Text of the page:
Budgeting Your New Deck

You have already made a plan to build a deck in a few months but you’re worried about how you will be able to pay for it. Since you have planned the deck in advance it will be easy for you to budget your new decking plan with precision. There are many factors that go into building a deck and the only way to make sure you don’t break the bank is to plan it out diligently.

There is a process to budgeting a project as big as erecting a deck and it requires constant organization and exact bookkeeping. Not only will this method help you keep track of every penny you spend but when tax season rolls around you might find that you’re able to write off some of your expense.


The first part of your budget and probably the most expensive part will be building materials. The wood or composite will be your largest expense by far so make sure you have a detailed deck plan so you know exactly how much wood you will need to complete the deck with stairs and a railing if its needed. You can budget for these materials by gathering them piecemeal, getting planks or screws as they become available.

Write down all of the materials you need from the screws up to the wood and accessories. Then write down how much you anticipate spending as well as how much you actually spend. These columns combined will let you know where to pull back and where you can splurge a bit.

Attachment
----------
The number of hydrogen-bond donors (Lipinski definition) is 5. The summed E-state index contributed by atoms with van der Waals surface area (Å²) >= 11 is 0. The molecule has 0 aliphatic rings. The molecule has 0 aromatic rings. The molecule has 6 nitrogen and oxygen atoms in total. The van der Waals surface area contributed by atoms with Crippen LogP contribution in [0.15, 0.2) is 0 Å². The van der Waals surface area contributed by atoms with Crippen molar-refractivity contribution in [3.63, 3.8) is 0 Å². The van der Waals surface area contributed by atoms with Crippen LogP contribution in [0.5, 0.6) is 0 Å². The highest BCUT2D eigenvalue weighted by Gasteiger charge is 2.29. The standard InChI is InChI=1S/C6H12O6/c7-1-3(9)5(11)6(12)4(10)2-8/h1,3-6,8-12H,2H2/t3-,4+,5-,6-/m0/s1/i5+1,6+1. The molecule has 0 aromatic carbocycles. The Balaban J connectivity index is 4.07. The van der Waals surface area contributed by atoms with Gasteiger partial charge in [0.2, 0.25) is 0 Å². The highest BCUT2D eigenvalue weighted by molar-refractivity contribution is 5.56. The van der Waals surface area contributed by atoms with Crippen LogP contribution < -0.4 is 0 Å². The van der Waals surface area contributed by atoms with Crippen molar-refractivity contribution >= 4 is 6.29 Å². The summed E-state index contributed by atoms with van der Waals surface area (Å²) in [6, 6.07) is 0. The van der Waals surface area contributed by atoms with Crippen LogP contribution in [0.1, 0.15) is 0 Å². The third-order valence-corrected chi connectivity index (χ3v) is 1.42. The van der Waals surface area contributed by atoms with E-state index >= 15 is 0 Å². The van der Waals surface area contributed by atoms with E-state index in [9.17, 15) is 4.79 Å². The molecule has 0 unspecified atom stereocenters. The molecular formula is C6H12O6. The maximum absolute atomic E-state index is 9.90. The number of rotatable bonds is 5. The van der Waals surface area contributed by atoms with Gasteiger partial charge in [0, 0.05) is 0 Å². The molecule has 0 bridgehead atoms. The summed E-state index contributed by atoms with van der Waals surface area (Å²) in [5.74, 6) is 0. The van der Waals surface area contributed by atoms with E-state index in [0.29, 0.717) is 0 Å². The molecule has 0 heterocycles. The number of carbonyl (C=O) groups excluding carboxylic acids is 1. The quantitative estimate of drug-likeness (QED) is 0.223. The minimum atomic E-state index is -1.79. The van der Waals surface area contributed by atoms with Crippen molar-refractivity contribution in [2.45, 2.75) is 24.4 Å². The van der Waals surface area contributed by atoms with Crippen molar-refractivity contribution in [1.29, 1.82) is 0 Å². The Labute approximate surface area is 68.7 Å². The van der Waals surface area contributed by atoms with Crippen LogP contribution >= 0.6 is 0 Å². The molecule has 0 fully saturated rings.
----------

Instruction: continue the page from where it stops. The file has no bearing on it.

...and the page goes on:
Perhaps the next largest expense will be tools. Unless you already have a garage full of power tools you will need them to complete different aspects of the deck. Those of you who own tools already will find this a minimal expense, but for those with a bare tool chest you will have to budget appropriately.

Look at the cost of renting tools per hour and then multiply that number by the number of hours you anticipate needing each tool. Compare that cost to the cost of purchasing the tools flat out and see where you come out better.


One thing that we rarely anticipate when budgeting our deck is the cost of extras such as lighting, furniture, benches and planter boxes. These accessories don’t necessarily cost a lot but they can easily add a few extra hundred bucks to style the newly erected deck.

You can create a separate spreadsheet for these items but you can also take your time and search online for the best deals on the accessories you need. These aren’t necessities so you can buy them when you find the best price.


Even when you decide to make your deck a DIY project you will still have to provide some type of compensation for the friends you’ve tasked with helping you out. Of course that usually means copious amounts of takeout food, beer, soda and chips. It is nowhere near as much as you’d pay laborers but if it takes you two weekends to complete the project you will be providing eight or more meals for several adults.

Budgeting your new deck does not have to be an overwhelming task as long as you document every cost as it arises.

  • No products in the cart.